The spread of microarray technology has made possible the routine and simultaneous measurement of expression profiles for tens of thousands of genes. In the case of photolithographically synthesized high-density oligonucleotide arrays as described in [1], the technology for hybridizing RNA on chips and quantitating fluoresence-intensity data has been highly standardized and automated. The results are then related to the biology of interest, both through exploratory methods (e.g. [2]) and a large and growing number of sophisticated prediction and classification algorithms (e.g. [3]). Yet the very first step on which these procedures rely is still open to discussion: the derivation of a numerical summary value that is both representative of a gene's relative expression level and reasonably free of technical variation, summarily referred to as low-level analysis.

The need for a summary function is due to the setup of high-density oligonucleotide arrays, where each gene is probed by a set of paired oligonucleotides: one of each pair matches the target sequence on the probed gene perfectly (perfect match or PM oligo), the other has one altered central base-pair (mismatch or MM oligo), where the MMs serve to establish a reference for non-specific hybridisation. While the full set of PMs has been used successfully for detecting differential expression [4], there is usually a strong interest in having one number that represents the relative abundance of a gene on a chip. The most common summary measures use a non-model-based robust averaging of measurements in a probe set, such as Affymetrix's MAS5 expression value [5], or a model-based expression index (MBEI [6]) or a log-additive robust-multichip-average (RMA [7]) across chips.

The second crucial aspect of low-level analysis is the control of technical variation between chips, which is introduced by the measurement process during sample preparation, labelling, hybridization, and scanning. Technical variation of this kind and the need for a corrective normalization procedure are not specific to high-density oligonucleotide arrays, but are a general feature of mRNA measurement, e.g. for cDNA microarrays [8], northern-blot analysis or RT-PCR [9]. Numerous procedures have been suggested, differing in their assumptions on what feature of the data remains constant across chips and can therefore be used for normalization [10].

Comparative evaluation of different approaches to low-level analysis has so far been limited to artificial data sets, where differential expression is due to spiked-in RNA or mixtures and dilutions of RNA from different sources [4, 10–11]. This has the obvious advantage that the true expression ratios are known (up to experimental error). Consequently, different approaches can be compared in regard to bias (when estimating fold change) and variance (when testing for differential expression). Results so far indicate that there is generally a trade-off between the two, and it seems fair to say that no current method is optimal under all circumstances.

The choice of low-level analysis and especially the choice of normalization have severe impact on the subsequent analysis of the expression data [12]. Given the wide range of methods available, it would be useful to have a method for assessing their relative merits for a concrete data set, without reference to an external spike-in or dilution data set. This is especially true if we have to assume that our data set is not as well behaved as artificial data, either in terms of the percentage of differentially expressed genes or in terms of RNA quality, or both, as for the clinical data set on breast cancer described in the Methods section. In this paper, we propose that by studying coregulation or correlations between random pairs of genes, we can compare different summary measures and assess the effect of different normalization procedures. Our underlying hypothesis is that given a modern large-scale chip covering a large percentage of a species' genome, randomly selected pairs of genes will be *on average* uncorrelated. Note that we do not claim the absence of all biological correlation between genes, but rather that the number of connections between genes in regulatory pathways is small compared to the number of all possible combinations of genes; this argument is given more detail in the Discussion. Consequently, a low-level analysis strategy will be deemed suitable for a given data set, if the resulting normalized expression values are on average uncorrelated for randomly chosen pairs of genes. Lack of correlation is not assessed via formal tests, but by easily adaptable graphical tools that do not rely on stringent conditions for validity.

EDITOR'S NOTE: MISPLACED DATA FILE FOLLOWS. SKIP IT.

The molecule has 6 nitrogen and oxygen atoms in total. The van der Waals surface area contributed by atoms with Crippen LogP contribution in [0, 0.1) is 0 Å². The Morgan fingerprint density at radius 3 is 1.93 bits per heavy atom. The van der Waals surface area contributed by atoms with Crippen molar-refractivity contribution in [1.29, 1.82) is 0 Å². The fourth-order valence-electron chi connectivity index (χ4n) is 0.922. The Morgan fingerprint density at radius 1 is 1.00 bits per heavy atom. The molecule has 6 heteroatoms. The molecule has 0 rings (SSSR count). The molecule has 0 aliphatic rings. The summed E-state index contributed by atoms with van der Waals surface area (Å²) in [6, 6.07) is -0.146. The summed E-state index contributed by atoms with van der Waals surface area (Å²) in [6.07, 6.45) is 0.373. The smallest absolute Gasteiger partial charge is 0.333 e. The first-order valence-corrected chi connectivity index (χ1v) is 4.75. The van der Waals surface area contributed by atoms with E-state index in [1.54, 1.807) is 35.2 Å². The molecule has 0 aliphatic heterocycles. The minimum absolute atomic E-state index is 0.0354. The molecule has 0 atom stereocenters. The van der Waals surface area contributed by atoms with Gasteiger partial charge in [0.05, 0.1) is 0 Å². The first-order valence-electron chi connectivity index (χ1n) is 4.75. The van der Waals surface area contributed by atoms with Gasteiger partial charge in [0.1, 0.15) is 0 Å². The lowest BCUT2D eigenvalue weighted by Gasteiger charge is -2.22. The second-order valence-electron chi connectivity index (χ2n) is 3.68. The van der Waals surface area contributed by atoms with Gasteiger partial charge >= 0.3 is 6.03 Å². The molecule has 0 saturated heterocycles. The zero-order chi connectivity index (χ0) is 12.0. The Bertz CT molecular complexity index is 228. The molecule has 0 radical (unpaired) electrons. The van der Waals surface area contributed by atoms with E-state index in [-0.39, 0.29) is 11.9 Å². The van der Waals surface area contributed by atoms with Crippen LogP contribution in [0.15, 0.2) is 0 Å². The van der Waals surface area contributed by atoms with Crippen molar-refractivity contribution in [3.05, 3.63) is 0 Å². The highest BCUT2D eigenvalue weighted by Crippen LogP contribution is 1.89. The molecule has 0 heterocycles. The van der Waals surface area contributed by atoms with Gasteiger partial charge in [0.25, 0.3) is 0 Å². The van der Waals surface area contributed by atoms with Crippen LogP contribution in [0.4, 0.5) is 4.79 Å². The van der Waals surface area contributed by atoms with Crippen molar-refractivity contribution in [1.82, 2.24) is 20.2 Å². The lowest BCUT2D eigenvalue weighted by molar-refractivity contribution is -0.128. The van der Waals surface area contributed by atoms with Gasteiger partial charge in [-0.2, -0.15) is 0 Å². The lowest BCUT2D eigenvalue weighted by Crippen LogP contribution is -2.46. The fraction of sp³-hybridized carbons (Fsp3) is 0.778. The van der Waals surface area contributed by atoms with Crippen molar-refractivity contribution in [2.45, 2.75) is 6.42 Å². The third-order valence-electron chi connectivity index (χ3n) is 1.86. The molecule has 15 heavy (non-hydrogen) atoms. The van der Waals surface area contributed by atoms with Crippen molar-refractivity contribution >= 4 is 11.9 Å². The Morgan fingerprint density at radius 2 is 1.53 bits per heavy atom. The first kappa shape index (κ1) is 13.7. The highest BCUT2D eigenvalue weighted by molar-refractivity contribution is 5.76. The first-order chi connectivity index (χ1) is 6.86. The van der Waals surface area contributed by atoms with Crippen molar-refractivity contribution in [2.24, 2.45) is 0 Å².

We proceed as follows: first, we establish relationships between lack of normalization and correlations between randomly selected genes for three important summary measures; then we show that the default normalization schemes associated with these summary measures do remove the correlations to a large degree, but not completely, with varying amounts of residual correlation. We also show that where available, housekeeping gene normalization is inferior to default normalization in removing random correlation, and we relate random correlation to the number of unexpressed genes in the data. We conclude by discussing the results and the underlying assumption of our approach as well as considerations for its practical implementation, and point out both limitations and possible extensions.